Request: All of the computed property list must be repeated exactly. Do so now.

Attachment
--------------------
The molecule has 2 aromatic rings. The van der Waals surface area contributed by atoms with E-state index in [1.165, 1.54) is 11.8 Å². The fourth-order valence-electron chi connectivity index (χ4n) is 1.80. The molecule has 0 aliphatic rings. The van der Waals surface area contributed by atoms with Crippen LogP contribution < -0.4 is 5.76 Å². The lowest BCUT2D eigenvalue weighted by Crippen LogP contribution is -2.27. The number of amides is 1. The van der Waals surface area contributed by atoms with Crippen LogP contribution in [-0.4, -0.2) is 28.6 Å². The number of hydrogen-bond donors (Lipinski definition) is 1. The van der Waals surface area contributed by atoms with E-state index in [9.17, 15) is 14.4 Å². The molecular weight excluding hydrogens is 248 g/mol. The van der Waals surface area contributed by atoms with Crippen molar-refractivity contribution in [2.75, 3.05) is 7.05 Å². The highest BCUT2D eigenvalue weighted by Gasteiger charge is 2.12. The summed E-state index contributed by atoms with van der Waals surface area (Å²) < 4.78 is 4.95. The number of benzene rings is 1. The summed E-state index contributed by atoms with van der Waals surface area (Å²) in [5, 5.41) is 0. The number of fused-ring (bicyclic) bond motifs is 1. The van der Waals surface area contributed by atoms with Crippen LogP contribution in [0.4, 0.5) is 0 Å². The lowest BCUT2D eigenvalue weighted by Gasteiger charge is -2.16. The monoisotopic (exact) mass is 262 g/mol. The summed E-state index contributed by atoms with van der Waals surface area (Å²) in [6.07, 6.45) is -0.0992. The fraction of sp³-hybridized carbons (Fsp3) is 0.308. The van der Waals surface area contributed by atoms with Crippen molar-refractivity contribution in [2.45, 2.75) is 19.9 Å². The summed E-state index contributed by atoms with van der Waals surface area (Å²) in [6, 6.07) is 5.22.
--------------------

The molecule has 2 aromatic rings. The van der Waals surface area contributed by atoms with E-state index in [1.165, 1.54) is 11.8 Å². The fourth-order valence-electron chi connectivity index (χ4n) is 1.80. The molecule has 0 aliphatic rings. The van der Waals surface area contributed by atoms with Crippen LogP contribution < -0.4 is 5.76 Å². The lowest BCUT2D eigenvalue weighted by Crippen LogP contribution is -2.27. The number of amides is 1. The van der Waals surface area contributed by atoms with Crippen LogP contribution in [-0.4, -0.2) is 28.6 Å². The number of hydrogen-bond donors (Lipinski definition) is 1. The van der Waals surface area contributed by atoms with E-state index in [9.17, 15) is 14.4 Å². The molecular weight excluding hydrogens is 248 g/mol. The van der Waals surface area contributed by atoms with Crippen molar-refractivity contribution in [2.75, 3.05) is 7.05 Å². The highest BCUT2D eigenvalue weighted by Gasteiger charge is 2.12. The summed E-state index contributed by atoms with van der Waals surface area (Å²) < 4.78 is 4.95. The number of benzene rings is 1. The summed E-state index contributed by atoms with van der Waals surface area (Å²) in [5, 5.41) is 0. The number of fused-ring (bicyclic) bond motifs is 1. The van der Waals surface area contributed by atoms with Crippen LogP contribution in [0.4, 0.5) is 0 Å². The lowest BCUT2D eigenvalue weighted by Gasteiger charge is -2.16. The monoisotopic (exact) mass is 262 g/mol. The summed E-state index contributed by atoms with van der Waals surface area (Å²) in [6.07, 6.45) is -0.0992. The fraction of sp³-hybridized carbons (Fsp3) is 0.308. The van der Waals surface area contributed by atoms with Crippen molar-refractivity contribution in [2.45, 2.75) is 19.9 Å². The summed E-state index contributed by atoms with van der Waals surface area (Å²) in [6, 6.07) is 5.22.